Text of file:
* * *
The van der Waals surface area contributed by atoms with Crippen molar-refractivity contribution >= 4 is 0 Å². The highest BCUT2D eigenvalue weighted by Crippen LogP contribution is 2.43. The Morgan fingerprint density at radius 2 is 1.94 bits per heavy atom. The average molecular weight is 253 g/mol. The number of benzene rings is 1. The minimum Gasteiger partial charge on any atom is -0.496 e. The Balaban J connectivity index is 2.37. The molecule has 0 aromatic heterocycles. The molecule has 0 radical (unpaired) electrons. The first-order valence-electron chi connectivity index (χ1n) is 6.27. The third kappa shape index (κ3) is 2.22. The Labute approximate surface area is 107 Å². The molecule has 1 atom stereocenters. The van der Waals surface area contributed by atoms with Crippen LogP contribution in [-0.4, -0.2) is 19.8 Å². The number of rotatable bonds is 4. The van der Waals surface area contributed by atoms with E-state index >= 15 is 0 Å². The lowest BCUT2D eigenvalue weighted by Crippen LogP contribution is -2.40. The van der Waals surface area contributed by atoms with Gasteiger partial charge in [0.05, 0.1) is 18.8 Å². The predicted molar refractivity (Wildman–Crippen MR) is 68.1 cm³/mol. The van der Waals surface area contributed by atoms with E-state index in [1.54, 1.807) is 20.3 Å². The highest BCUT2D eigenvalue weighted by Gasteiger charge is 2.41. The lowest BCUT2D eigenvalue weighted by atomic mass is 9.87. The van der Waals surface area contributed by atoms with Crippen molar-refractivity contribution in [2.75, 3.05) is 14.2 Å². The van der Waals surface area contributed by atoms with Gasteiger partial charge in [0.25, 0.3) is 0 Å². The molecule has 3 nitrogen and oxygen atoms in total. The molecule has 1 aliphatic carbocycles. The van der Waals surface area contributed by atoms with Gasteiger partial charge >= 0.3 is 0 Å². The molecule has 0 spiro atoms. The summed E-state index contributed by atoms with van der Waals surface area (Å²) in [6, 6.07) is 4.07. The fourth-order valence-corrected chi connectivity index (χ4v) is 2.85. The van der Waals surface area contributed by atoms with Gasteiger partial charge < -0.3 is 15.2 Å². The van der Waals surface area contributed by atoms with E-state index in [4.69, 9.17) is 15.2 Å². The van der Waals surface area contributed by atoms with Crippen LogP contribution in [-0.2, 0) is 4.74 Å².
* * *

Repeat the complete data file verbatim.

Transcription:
The van der Waals surface area contributed by atoms with Crippen molar-refractivity contribution >= 4 is 0 Å². The highest BCUT2D eigenvalue weighted by Crippen LogP contribution is 2.43. The Morgan fingerprint density at radius 2 is 1.94 bits per heavy atom. The average molecular weight is 253 g/mol. The number of benzene rings is 1. The minimum Gasteiger partial charge on any atom is -0.496 e. The Balaban J connectivity index is 2.37. The molecule has 0 aromatic heterocycles. The molecule has 0 radical (unpaired) electrons. The first-order valence-electron chi connectivity index (χ1n) is 6.27. The third kappa shape index (κ3) is 2.22. The Labute approximate surface area is 107 Å². The molecule has 1 atom stereocenters. The van der Waals surface area contributed by atoms with Crippen LogP contribution in [-0.4, -0.2) is 19.8 Å². The number of rotatable bonds is 4. The van der Waals surface area contributed by atoms with E-state index >= 15 is 0 Å². The lowest BCUT2D eigenvalue weighted by Crippen LogP contribution is -2.40. The van der Waals surface area contributed by atoms with Gasteiger partial charge in [0.05, 0.1) is 18.8 Å². The predicted molar refractivity (Wildman–Crippen MR) is 68.1 cm³/mol. The van der Waals surface area contributed by atoms with E-state index in [1.54, 1.807) is 20.3 Å². The highest BCUT2D eigenvalue weighted by Gasteiger charge is 2.41. The lowest BCUT2D eigenvalue weighted by atomic mass is 9.87. The van der Waals surface area contributed by atoms with Crippen molar-refractivity contribution in [2.75, 3.05) is 14.2 Å². The van der Waals surface area contributed by atoms with Gasteiger partial charge in [0.25, 0.3) is 0 Å². The molecule has 3 nitrogen and oxygen atoms in total. The molecule has 1 aliphatic carbocycles. The van der Waals surface area contributed by atoms with Gasteiger partial charge >= 0.3 is 0 Å². The molecule has 0 spiro atoms. The summed E-state index contributed by atoms with van der Waals surface area (Å²) in [6, 6.07) is 4.07. The fourth-order valence-corrected chi connectivity index (χ4v) is 2.85. The van der Waals surface area contributed by atoms with Gasteiger partial charge < -0.3 is 15.2 Å². The van der Waals surface area contributed by atoms with E-state index in [4.69, 9.17) is 15.2 Å². The van der Waals surface area contributed by atoms with Crippen LogP contribution in [-0.2, 0) is 4.74 Å².